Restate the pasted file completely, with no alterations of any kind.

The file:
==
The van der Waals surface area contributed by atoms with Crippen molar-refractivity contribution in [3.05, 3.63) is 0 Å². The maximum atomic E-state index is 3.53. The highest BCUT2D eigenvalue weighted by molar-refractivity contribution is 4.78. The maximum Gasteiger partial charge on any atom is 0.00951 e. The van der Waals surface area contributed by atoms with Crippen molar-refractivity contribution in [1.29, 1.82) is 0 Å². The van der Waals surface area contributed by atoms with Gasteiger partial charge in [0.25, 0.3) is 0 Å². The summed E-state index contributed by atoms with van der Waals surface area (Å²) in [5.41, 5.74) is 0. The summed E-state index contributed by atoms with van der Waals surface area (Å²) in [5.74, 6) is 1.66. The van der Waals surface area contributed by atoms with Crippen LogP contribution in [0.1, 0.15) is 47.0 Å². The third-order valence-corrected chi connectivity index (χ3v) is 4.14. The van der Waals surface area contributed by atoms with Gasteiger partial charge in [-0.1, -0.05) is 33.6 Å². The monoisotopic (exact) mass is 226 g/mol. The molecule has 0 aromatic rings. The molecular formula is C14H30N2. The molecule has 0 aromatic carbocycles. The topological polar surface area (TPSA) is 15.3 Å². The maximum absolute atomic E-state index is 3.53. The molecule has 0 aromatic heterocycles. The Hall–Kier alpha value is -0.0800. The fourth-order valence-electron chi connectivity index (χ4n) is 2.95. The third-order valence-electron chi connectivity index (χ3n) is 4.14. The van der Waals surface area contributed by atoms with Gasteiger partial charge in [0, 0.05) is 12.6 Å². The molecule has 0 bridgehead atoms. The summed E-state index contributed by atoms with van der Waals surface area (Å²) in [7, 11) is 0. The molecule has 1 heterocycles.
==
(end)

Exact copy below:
The van der Waals surface area contributed by atoms with Crippen molar-refractivity contribution in [3.05, 3.63) is 0 Å². The maximum atomic E-state index is 3.53. The highest BCUT2D eigenvalue weighted by molar-refractivity contribution is 4.78. The maximum Gasteiger partial charge on any atom is 0.00951 e. The van der Waals surface area contributed by atoms with Crippen molar-refractivity contribution in [1.29, 1.82) is 0 Å². The van der Waals surface area contributed by atoms with Gasteiger partial charge in [0.25, 0.3) is 0 Å². The summed E-state index contributed by atoms with van der Waals surface area (Å²) in [5.41, 5.74) is 0. The summed E-state index contributed by atoms with van der Waals surface area (Å²) in [5.74, 6) is 1.66. The van der Waals surface area contributed by atoms with Crippen LogP contribution in [0.1, 0.15) is 47.0 Å². The third-order valence-corrected chi connectivity index (χ3v) is 4.14. The van der Waals surface area contributed by atoms with Gasteiger partial charge in [-0.1, -0.05) is 33.6 Å². The monoisotopic (exact) mass is 226 g/mol. The molecule has 0 aromatic rings. The molecular formula is C14H30N2. The molecule has 0 aromatic carbocycles. The topological polar surface area (TPSA) is 15.3 Å². The maximum absolute atomic E-state index is 3.53. The molecule has 0 aromatic heterocycles. The Hall–Kier alpha value is -0.0800. The fourth-order valence-electron chi connectivity index (χ4n) is 2.95. The third-order valence-electron chi connectivity index (χ3n) is 4.14. The van der Waals surface area contributed by atoms with Gasteiger partial charge in [0, 0.05) is 12.6 Å². The molecule has 0 bridgehead atoms. The summed E-state index contributed by atoms with van der Waals surface area (Å²) in [7, 11) is 0. The molecule has 1 heterocycles.